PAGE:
"My Mamma Lives In a Bottle" and "Minnesota" by Some Kinda EarthquakeReview
When we featured the 1989 track "Mean 'n' Moody Rockin' Machine" by Some Kinda Earthquake on the very first edition of "Hot Music Live Presents", the intention was to shine a light on a band who'd pretty much gone their own ways in the years in between: so we were talking more about one of our occasional "heritage" sharings of great original music.: I never thought I'd find myself writing a review of new material by the band, but here I am in 2023 to tell you of the release of "My Mamma Lives In a Bottle" and "Minnesota" (I think back in 1989 these would have been referred to as the "A" and "B" sides of their single): their first release since the ‘Devastating' album (also in 1989) and their first new recording since 1990: a third track is apparently due in April.
Featuring the authentic, original lineup (how many bands reforming after so long can aspire to that?) of Simon Kelly (vocals), Dave James (guitar), Simon Ward (bass) & Darrell Johnson (drums) plus guest harmonica player P J Baker on "My Mamma Lives In a Bottle", the songs were both written by the band.
We delight here in "Hot Music Live" at trying to capture original voices & talent attracting attention & recognition in ever increasingly wide contexts: building careers & reputations. Sometimes however what we tell you about are artists with more modest ambitions: not trying necessarily to conquer the world, but expressing their joy in playing together, creating new songs & winning such new fans as their capacity to reach them permits. Such a band is Some Kinda Earthquake & their pleasure in playing & in playing together again leaps out of your speakers. There is a great deal of truth in the lyrics of the songs sung by the artists we tell you about, but more elusive to describe (though any true music lover can instinctively grasp it as they hear it) is the sense of truth in performance. I would like to think that both I & all of you reading this can distinguish between that form of truth as exemplified here & the "phoned in" or clinical performances which so often are passed off as "professional".
The title track of this pairing (and if you've not heard their other work, I'd better let you know that it's rockabilly we are talking about here) is a harmonica led, bluesy account of parental alcoholism and its effects: there is the mordant wit one tends to associate with the British rockabilly revival tradition, but the subject is inevitably darker & less humorous than a great deal of that genre: in fact it's much closer to the sort of thing the original pure blues musicians wrote about.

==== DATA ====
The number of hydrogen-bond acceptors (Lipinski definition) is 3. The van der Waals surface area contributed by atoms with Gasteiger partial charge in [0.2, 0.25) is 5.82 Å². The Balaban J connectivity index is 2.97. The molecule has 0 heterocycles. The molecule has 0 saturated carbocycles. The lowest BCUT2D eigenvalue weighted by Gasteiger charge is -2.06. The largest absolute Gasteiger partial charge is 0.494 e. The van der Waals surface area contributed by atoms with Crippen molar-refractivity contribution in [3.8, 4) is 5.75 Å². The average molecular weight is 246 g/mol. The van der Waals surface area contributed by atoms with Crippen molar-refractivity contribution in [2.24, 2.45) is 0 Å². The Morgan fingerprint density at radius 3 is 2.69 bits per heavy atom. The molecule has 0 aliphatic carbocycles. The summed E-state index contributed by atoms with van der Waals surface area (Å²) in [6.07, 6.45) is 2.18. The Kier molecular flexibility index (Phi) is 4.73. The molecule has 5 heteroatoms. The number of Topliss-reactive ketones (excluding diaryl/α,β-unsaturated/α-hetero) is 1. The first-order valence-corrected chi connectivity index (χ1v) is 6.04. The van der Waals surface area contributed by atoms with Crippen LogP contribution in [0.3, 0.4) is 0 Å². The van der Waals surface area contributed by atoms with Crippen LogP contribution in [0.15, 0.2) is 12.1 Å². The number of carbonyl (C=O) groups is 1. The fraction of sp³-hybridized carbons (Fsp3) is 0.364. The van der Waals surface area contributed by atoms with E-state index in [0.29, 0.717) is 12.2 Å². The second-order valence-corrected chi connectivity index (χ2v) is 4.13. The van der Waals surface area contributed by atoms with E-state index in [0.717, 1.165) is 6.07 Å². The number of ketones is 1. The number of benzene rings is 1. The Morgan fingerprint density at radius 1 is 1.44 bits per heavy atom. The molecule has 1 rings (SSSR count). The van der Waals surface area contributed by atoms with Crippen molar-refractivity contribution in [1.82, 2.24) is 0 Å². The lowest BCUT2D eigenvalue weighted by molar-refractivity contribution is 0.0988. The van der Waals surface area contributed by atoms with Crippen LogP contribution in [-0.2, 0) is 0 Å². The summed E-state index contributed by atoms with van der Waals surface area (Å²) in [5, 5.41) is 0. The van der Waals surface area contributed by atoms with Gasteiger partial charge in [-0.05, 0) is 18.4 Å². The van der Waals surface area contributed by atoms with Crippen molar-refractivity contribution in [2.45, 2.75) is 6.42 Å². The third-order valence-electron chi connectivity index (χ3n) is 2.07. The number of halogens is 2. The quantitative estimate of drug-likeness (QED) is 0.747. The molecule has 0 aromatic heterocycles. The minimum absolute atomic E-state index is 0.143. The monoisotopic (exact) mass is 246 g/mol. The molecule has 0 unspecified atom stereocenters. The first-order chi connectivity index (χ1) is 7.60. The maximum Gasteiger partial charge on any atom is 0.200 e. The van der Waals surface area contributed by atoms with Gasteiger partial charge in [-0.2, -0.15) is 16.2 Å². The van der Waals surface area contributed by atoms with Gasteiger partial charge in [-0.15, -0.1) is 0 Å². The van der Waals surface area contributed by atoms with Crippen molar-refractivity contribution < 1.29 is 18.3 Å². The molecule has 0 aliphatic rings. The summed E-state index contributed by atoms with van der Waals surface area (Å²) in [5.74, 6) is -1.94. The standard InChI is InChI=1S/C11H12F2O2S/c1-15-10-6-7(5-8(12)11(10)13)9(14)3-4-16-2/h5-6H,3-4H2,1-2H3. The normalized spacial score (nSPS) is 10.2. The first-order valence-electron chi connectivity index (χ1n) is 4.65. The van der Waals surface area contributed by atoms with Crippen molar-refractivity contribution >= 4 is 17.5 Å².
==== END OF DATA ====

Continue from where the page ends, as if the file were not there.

A sad song, it doesn't pull its narrative punches & the music has an intensity to do justice to the words: the feel is actually closer to groups such as The Pirates or Vince Taylor and His Playboys than the 1980s bands.
"Minnesota" shares this 1950s/60s take on the genre, though as it's principally an instrumental any analysis of the lyrics would suggest that it's not as dark as its companion: yet, through the tasteful use of effects such as reverb which gives it that evocative feel does bring to mind the era when Joe Meek pioneered techniques, especially on instrumentals. Credit in this instance to engineer Elliot Kelly at Hedgeside Studios for nailing down the authenticity.
What really counts I suppose is that Simon Ward tells me that they all really enjoyed the weekend putting the new tracks together & any song born out of love is bound to make an impression on me more than one constructed out of cold calculation. Equally give me artists with such a positive emotional connection to what they are doing any day.
Although the band hadn't put any new music together for a long time, they did reconvene for a gig in 2017 to mark their thirtieth anniversary & they have what is described as a "final" appearance booked for October 7th at Chippenham Sports Hall as part of a tribute to Eddie Cochran & Gene Vincent. I'm sure that there would be interest in a local show….
I loved these songs & my only regret was hearing them on Spotify: they would be best sampled I'm sure on vinyl…I think you'll like them too. There isn't too much like this around here at the moment & rarity is always of particular value. Especially if this indeed their last reunion.